Blog
About

4
views
0
recommends
+1 Recommend
1 collections
    0
    shares
      • Record: found
      • Abstract: found
      • Article: found

      Physiology of static breath holding in elite apneists

      Read this article at

      ScienceOpenPublisher
      Bookmark
          There is no author summary for this article yet. Authors can add summaries to their articles on ScienceOpen to make them more accessible to a non-specialist audience.

          Abstract

          Breath-hold-related activities have been performed for centuries, but only recently, within the last ~30 years, has it emerged as an increasingly popular competitive sport. In apnoea sport, competition relates to underwater distances or simply maximal breath-hold duration, with the current (oxygen-unsupplemented) static breath-hold record at 11 min 35 s. Remarkably, many ultra-elite apneists are able to suppress respiratory urges to the point where consciousness fundamentally limits a breath-hold duration. Here, arterial oxygen saturations as low as ~50% have been reported. In such cases, oxygen conservation to maintain cerebral functioning is critical, where responses ascribed to the mammalian dive reflex, e.g. sympathetically mediated peripheral vasoconstriction and vagally mediated bradycardia, are central. In defence of maintaining global cerebral oxygen delivery during prolonged breath holds, the cerebral blood flow may increase by ~100% from resting values. Interestingly, near the termination of prolonged dry static breath holds, recent studies also indicate that reductions in the cerebral oxidative metabolism can occur, probably attributable to the extreme hypercapnia and irrespective of the hypoxaemia. In this review, we highlight and discuss the recent data on the cardiovascular, metabolic and, particularly, cerebrovascular function in competitive apneists performing maximal static breath holds. The physiological adaptation and maladaptation with regular breath-hold training are also summarized, and future research areas in this unique physiological field are highlighted; particularly, the need to determine the potential long-term health impacts of extreme breath holding.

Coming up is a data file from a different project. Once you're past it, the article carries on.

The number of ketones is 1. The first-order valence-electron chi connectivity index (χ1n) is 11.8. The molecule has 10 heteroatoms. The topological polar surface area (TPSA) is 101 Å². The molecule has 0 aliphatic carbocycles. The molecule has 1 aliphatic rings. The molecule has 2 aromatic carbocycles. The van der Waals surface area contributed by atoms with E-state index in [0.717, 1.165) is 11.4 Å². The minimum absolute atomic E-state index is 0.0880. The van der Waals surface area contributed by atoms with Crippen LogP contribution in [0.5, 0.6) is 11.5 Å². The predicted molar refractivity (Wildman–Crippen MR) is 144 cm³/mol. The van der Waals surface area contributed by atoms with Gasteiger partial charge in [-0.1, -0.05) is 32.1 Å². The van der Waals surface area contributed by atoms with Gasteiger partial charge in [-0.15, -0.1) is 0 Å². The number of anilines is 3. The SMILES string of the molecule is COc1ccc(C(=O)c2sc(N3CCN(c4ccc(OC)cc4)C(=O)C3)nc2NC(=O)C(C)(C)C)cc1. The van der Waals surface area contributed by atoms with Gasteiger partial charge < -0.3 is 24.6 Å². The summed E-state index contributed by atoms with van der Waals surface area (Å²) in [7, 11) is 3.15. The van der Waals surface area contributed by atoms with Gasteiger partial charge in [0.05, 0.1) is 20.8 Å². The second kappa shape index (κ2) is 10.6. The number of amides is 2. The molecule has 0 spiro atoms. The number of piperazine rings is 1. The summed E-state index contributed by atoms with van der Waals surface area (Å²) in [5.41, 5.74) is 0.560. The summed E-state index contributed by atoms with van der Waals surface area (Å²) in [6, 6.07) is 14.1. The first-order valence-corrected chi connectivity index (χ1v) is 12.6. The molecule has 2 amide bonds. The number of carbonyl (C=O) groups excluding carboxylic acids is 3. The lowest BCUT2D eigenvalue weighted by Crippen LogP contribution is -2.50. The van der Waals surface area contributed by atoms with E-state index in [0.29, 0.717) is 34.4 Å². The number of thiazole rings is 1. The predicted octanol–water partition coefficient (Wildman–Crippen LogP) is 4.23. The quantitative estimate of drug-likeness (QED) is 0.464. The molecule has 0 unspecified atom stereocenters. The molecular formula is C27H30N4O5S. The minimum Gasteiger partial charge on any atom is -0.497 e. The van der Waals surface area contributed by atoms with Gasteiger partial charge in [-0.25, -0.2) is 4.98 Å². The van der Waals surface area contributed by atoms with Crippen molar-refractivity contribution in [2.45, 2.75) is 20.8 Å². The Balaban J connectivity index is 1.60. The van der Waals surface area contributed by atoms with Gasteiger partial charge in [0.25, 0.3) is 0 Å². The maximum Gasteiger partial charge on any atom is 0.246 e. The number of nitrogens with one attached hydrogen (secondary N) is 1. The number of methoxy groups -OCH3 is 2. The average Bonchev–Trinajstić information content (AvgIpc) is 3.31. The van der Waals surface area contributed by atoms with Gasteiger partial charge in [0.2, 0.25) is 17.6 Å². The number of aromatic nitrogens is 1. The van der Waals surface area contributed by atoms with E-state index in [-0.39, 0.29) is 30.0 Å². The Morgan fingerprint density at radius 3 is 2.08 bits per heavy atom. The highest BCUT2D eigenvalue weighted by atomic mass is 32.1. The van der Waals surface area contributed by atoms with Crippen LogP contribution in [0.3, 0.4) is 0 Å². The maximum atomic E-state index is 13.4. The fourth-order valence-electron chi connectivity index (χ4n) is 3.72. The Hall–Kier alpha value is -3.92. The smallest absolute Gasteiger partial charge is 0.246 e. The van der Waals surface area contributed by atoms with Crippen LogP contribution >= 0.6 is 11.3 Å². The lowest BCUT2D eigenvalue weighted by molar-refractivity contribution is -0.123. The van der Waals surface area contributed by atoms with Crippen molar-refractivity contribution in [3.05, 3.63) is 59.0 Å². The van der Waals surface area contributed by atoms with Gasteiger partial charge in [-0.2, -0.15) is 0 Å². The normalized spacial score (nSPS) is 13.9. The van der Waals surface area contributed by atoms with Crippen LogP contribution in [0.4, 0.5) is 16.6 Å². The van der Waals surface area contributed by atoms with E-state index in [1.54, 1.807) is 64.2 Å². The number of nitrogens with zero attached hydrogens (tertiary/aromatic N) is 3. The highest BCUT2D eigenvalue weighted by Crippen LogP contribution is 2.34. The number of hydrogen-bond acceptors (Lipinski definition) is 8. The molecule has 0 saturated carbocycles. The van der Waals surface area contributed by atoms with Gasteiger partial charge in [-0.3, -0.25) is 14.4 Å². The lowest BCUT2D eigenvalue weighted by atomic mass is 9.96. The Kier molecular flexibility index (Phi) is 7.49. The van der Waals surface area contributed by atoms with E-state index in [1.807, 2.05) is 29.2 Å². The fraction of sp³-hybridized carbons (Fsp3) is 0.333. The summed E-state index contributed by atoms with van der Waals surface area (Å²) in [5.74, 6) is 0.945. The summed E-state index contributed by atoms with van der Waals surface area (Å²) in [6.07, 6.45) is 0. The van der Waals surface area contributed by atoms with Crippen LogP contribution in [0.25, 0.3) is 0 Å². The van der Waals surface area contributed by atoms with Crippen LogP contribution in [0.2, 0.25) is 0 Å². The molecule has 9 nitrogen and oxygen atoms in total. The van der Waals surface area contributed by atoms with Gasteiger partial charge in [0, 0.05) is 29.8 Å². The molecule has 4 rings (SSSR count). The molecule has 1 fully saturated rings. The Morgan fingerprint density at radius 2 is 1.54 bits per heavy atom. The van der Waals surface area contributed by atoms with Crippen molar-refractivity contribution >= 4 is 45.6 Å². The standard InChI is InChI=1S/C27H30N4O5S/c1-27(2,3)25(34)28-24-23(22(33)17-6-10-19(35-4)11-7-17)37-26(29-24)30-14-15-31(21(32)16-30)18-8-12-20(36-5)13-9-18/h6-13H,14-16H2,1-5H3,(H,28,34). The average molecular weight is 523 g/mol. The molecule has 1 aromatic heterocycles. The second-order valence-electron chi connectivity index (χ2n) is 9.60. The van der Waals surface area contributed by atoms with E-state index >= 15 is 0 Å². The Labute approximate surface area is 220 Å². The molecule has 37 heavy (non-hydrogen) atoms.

Related collections

          Most cited references 122

          • Record: found
          • Abstract: found
          • Article: not found

          Integrative regulation of human brain blood flow.

          Herein, we review mechanisms regulating cerebral blood flow (CBF), with specific focus on humans. We revisit important concepts from the older literature and describe the interaction of various mechanisms of cerebrovascular control. We amalgamate this broad scope of information into a brief review, rather than detailing any one mechanism or area of research. The relationship between regulatory mechanisms is emphasized, but the following three broad categories of control are explicated: (1) the effect of blood gases and neuronal metabolism on CBF; (2) buffering of CBF with changes in blood pressure, termed cerebral autoregulation; and (3) the role of the autonomic nervous system in CBF regulation. With respect to these control mechanisms, we provide evidence against several canonized paradigms of CBF control. Specifically, we corroborate the following four key theses: (1) that cerebral autoregulation does not maintain constant perfusion through a mean arterial pressure range of 60-150 mmHg; (2) that there is important stimulatory synergism and regulatory interdependence of arterial blood gases and blood pressure on CBF regulation; (3) that cerebral autoregulation and cerebrovascular sensitivity to changes in arterial blood gases are not modulated solely at the pial arterioles; and (4) that neurogenic control of the cerebral vasculature is an important player in autoregulatory function and, crucially, acts to buffer surges in perfusion pressure. Finally, we summarize the state of our knowledge with respect to these areas, outline important gaps in the literature and suggest avenues for future research.